The National Weather Service Terminal Aerodrome Forecast for the incident location was issued at 1240 CDT and was valid for a 24-hour period beginning at 1300 CDT. The forecast expected wind from 210 degrees at 17 knots with gusts to 28 knots, 6 miles visibility with light rain showers, scattered clouds at 1,500 feet, a broken ceiling at 2,500 feet, overcast skies at 3,500 feet. Temporary conditions of 3 miles visibility and moderate rain showers, scattered clouds at 1,500 feet, and an overcast ceiling of cumulonimbus clouds at 2,500 feet were expected between 1300 CDT and 1700 CDT.
AIDS TO NAVIGATION
RNP capability allows an aircraft to fly a specific path between two or more three dimensionally-defined points in space, including curved paths and use of vertical angles or specific altitude constraints to define a desired vertical path. RNP procedures are developed to enhance airport access in demanding environments. Southwest Airlines received approval for RNP procedures in April 2010 and initiated use of the procedures in line operations in January 2011.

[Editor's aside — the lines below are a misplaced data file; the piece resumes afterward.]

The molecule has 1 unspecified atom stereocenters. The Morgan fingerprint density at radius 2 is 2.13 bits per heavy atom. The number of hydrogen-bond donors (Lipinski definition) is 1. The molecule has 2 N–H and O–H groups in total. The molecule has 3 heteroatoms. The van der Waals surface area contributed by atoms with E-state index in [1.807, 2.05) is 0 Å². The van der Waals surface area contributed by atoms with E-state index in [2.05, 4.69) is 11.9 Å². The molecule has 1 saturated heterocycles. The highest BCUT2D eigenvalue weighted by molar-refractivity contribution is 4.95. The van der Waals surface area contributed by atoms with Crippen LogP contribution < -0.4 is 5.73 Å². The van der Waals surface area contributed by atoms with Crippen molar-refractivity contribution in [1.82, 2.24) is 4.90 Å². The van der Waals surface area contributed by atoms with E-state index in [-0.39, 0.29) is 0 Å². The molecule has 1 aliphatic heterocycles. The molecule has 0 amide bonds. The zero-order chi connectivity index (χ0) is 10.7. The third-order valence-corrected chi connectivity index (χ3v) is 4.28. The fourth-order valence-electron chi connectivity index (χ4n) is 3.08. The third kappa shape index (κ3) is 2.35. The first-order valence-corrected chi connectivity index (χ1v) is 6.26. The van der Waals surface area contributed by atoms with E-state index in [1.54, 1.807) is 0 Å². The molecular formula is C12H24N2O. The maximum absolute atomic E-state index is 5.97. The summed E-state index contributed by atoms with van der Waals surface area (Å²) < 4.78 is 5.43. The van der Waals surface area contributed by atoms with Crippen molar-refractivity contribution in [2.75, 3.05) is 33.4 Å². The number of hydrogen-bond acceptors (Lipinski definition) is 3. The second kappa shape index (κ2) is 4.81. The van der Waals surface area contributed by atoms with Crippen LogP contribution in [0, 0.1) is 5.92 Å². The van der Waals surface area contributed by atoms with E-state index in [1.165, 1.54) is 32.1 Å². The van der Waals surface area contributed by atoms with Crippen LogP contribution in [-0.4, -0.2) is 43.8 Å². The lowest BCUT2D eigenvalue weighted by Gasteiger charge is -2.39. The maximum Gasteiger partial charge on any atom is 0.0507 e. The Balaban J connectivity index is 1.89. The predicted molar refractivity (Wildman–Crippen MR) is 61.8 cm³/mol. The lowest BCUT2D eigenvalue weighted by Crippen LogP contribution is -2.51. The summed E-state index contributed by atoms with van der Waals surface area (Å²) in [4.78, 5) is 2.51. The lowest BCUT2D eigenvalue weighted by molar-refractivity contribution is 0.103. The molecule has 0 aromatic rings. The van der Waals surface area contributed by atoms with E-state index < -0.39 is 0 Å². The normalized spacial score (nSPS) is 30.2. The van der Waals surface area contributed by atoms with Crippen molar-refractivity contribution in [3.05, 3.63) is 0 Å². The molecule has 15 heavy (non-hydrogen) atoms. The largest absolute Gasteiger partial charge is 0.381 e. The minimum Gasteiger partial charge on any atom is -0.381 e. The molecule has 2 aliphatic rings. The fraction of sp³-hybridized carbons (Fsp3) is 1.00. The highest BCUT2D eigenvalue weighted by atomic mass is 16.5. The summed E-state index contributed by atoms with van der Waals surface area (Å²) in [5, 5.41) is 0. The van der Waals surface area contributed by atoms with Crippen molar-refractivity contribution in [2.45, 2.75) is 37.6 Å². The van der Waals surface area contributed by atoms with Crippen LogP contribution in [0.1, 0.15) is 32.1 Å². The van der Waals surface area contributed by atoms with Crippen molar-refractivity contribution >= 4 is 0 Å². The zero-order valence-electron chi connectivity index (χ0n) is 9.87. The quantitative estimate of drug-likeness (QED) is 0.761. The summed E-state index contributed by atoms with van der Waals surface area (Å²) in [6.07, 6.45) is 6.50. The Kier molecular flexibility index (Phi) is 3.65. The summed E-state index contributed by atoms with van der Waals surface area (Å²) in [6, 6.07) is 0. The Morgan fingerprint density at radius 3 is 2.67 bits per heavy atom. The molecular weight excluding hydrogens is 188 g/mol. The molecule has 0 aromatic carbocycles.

The RNAV (RNP) Y RWY 13C approach began over the Joliet VOR, approximately 25 miles southwest of MDW. The initial and intermediate approach segments proceeded to the northeast, with prescribed altitude constraints at 4,000; 2,500; and 2,000 feet before describing a curved path to the southeast passing JUPIR waypoint. A vertical glidepath began at NIDEE waypoint, which was the final approach fix. The course continued to curve to the right and aligned the aircraft with the runway at DULTE waypoint, 3 miles from touchdown. Approach minimums were specified as a decision altitude of 1,065 feet above mean sea level (454 feet above threshold) and 1 1/2 miles visibility.
No communications problems were noted at any time during the incident.
FAA Order 7110.65, “Air Traffic Control,” and the Aeronautical Information Manual define braking action advisories as follows: